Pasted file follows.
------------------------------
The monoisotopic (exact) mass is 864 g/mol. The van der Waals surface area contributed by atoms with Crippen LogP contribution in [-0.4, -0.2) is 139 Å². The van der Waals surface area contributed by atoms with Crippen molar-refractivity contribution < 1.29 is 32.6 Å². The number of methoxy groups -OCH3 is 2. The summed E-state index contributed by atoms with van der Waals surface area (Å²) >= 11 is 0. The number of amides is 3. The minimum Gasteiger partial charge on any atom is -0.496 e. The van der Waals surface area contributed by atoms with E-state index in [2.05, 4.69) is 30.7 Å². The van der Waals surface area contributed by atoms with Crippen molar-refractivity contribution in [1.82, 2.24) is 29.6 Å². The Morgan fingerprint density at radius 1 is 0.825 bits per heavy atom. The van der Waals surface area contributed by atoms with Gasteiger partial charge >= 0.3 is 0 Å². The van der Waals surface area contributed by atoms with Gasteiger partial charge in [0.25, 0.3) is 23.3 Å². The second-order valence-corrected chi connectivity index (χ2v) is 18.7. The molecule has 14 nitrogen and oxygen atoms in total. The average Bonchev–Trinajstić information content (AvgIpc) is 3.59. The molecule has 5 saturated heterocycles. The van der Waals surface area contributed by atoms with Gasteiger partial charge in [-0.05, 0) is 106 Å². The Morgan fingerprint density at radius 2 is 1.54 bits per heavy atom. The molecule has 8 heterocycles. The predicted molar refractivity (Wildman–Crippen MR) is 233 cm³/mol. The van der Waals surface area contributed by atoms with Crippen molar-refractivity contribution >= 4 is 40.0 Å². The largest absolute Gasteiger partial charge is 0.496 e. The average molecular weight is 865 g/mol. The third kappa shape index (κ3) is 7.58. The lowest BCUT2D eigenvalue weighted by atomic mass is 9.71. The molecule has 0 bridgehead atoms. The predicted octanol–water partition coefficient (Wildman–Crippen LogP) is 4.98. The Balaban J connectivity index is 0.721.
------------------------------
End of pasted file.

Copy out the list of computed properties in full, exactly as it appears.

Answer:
The monoisotopic (exact) mass is 864 g/mol. The van der Waals surface area contributed by atoms with Crippen LogP contribution in [-0.4, -0.2) is 139 Å². The van der Waals surface area contributed by atoms with Crippen molar-refractivity contribution < 1.29 is 32.6 Å². The number of methoxy groups -OCH3 is 2. The summed E-state index contributed by atoms with van der Waals surface area (Å²) >= 11 is 0. The number of amides is 3. The minimum Gasteiger partial charge on any atom is -0.496 e. The van der Waals surface area contributed by atoms with E-state index in [2.05, 4.69) is 30.7 Å². The van der Waals surface area contributed by atoms with Crippen molar-refractivity contribution in [1.82, 2.24) is 29.6 Å². The Morgan fingerprint density at radius 1 is 0.825 bits per heavy atom. The van der Waals surface area contributed by atoms with Gasteiger partial charge >= 0.3 is 0 Å². The van der Waals surface area contributed by atoms with Gasteiger partial charge in [0.25, 0.3) is 23.3 Å². The second-order valence-corrected chi connectivity index (χ2v) is 18.7. The molecule has 14 nitrogen and oxygen atoms in total. The average Bonchev–Trinajstić information content (AvgIpc) is 3.59. The molecule has 5 saturated heterocycles. The van der Waals surface area contributed by atoms with Gasteiger partial charge in [-0.05, 0) is 106 Å². The Morgan fingerprint density at radius 2 is 1.54 bits per heavy atom. The molecule has 8 heterocycles. The predicted molar refractivity (Wildman–Crippen MR) is 233 cm³/mol. The van der Waals surface area contributed by atoms with Crippen molar-refractivity contribution >= 4 is 40.0 Å². The largest absolute Gasteiger partial charge is 0.496 e. The average molecular weight is 865 g/mol. The third kappa shape index (κ3) is 7.58. The lowest BCUT2D eigenvalue weighted by atomic mass is 9.71. The molecule has 0 bridgehead atoms. The predicted octanol–water partition coefficient (Wildman–Crippen LogP) is 4.98. The Balaban J connectivity index is 0.721.